• Carolyn Steele Agosta

Oh! The Doll Books!

I loved playing with dolls when I was little. I was always dragging around some poor battered baby doll which had been loved into submission, like the Velveteen Rabbit. I remember once, when I was pushing a much beloved ragdoll down the street in my doll carriage, one of the neighborhood Mommies asked me if I had a ‘pretty dolly’ in there. I said, No, and she laughed. But I only meant that although my doll wasn’t pretty anymore, I still loved her and took her for walks.


(Older sister Lori and me, with the doll carriage.)


Later, I grew to love dollhouses. I had two, both of them the printed metal type with plastic furniture. My favorite thing to play was ‘moving in’. Having had that experience myself, I loved to re-enact it, with a shoebox for the moving van. Everything carefully packed inside, and then moved into the place one piece at a time. (I even commandeered my brother’s tin Alamo fort to use as their summer cottage. He was not amused.)


So, of course, when it came to books, I was entranced by stories about dolls, especially if they had great illustrations. The book, Big Susan written and illustrated by Elizabeth Orton Jones, remains a standout. The story itself is charming – the dolls in the dollhouse come awake at night when Big Susan is sleeping, and they find themselves in whatever positions they’ve been left in when she finished playing with them. One day, Susan does not reappear. She’s missing for days and days, and the dolls have to fend for themselves. Their personalities are just adorable, and of course, all ends well.


The illustrations are magnificent! I’ve read that they are based on Ms. Jones’ own childhood dollhouse, which was over seven and a half feet long. The living room furniture and rug were handmade by her grandmother. In later years, the dollhouse was given away, but apparently a replica was made by someone working from the details in the illustrations, and put on display in the Highland Park (Illinois) Historical Museum – but I couldn’t find any photos of it. Phooey.





Ms Jones also wrote and illustrated the book Twig and illustrated many other children’s books including Rachel Field’s Prayer for a Child, which won the Caldecott Medal for illustration.

I have to thank my sister Jacki for my copy of Big Susan. It had been out of print for a long time, and Jacki bought me a copy of the 50th anniversary reprint. Jacki shares my affinity for doll books.


Other doll books I loved include Impunity Jane by Rumer Godden about a little pocket-sized doll who goes on all sorts of adventures with her owner, a seven-year-old boy. Rumer Godden wrote several doll stories, including The Doll’s House, The Fairy Doll, The Story of Holly and Ivy, Candy Floss, Miss Happiness and Miss Flower, Little Plum, and Mouse House and The Mousewife (Not, strictly speaking, about dolls, but definitely about things in miniature.)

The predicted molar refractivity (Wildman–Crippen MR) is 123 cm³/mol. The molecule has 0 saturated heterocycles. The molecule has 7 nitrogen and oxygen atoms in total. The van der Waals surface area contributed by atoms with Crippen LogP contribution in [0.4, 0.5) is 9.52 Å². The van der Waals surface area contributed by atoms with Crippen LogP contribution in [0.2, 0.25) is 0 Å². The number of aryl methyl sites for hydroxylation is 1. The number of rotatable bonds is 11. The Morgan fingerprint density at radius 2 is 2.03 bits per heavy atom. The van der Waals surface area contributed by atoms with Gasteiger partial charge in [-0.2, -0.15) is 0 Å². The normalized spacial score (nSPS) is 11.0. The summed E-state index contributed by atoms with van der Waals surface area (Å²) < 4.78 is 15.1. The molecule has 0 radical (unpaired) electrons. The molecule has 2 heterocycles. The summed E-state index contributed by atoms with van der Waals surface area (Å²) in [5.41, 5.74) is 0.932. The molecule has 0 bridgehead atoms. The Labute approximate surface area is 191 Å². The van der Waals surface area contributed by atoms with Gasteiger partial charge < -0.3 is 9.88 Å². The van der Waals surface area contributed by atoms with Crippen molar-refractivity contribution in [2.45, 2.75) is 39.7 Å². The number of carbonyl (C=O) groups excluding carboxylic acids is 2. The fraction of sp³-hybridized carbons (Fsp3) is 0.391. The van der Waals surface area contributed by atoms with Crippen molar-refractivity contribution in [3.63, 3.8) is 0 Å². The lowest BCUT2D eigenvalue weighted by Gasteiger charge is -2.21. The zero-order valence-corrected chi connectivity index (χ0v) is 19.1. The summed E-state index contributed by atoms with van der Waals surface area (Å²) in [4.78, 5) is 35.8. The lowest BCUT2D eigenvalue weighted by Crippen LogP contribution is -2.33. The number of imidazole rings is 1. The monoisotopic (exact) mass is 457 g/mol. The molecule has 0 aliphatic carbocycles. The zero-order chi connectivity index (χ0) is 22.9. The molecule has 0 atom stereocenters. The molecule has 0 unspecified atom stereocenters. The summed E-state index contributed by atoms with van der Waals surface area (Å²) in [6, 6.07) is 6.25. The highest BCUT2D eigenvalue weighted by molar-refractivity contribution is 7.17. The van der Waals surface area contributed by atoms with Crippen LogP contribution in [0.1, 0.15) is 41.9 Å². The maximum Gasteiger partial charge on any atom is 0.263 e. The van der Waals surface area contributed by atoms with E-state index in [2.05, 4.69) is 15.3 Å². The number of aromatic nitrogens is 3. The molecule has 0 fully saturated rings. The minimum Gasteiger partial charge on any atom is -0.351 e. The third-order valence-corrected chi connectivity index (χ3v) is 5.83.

Rachel Field wrote Hitty: Her First Hundred Years, which won the Newbery Award for children’s literature.


Tasha Tudor wrote and illustrated The Doll’s Christmas and A is for Annabelle, an alphabet book where each letter illustrates some belonging of the doll’s. Again, my sister Jacki and I enjoyed this book, but I think Jacki basically lived and breathed it – she pored over those illustrations and I know perfectly well she was playing with every item in her head.





Another book we both loved was The Lonely Doll, by Dare Wright. Instead of illustrations, the book is filled with the author’s photographs. Neither of us knew until we were adults that there are ten books in The Lonely Doll series. Dare Wright also wrote two other doll books – Lona, A Fairy Tale – in which the author herself appears, and the three-book Persis series. I’ve not seen any of these subsequent books in ‘real life’, only through Amazon and Dare Wright’s website, but they look fascinating.





Colleen Moore, a movie star in the 1920’s, created a fairytale dollhouse, and it was beautifully photographed in the book Colleen Moore’s Dollhouse. It’s not easy to find a copy of it these days, but the amount of imagination and detail that went into the house makes it well worthwhile to track down a used version.





There are many, many more children’s books with dolls or dollhouses as the subject – too many to go into here, and I mostly wanted to comment about the books I had actually read as a child. There is also a series of books about dolls written for the 8-12 age range, called The Mennyms, which are pretty fascinating for adults to read, too. Written by Sylvia Waugh, there are five books in the series about a family of human-size rag dolls who live quietly together in an old home, but their forty-year-long secret is threatened when a distant relative of their landlord visits from Australia. These are adult ragdolls, so their problems are of a different magnitude than child dolls. Again, sister Jacki introduced me to these books, and I found them mesmerizing. I love that the writer’s imagination took her here.


I have a little grand-daughter now, Evie, and I look forward to introducing her to many of these books as she gets older. Is this a sexist idea? I doubt it. She’s already getting a great introduction to all kinds of toys and appears to be quite fearless, so I have no worries. Besides, her mother, my daughter-in-law Brittany, likes to read, too. Yayy!

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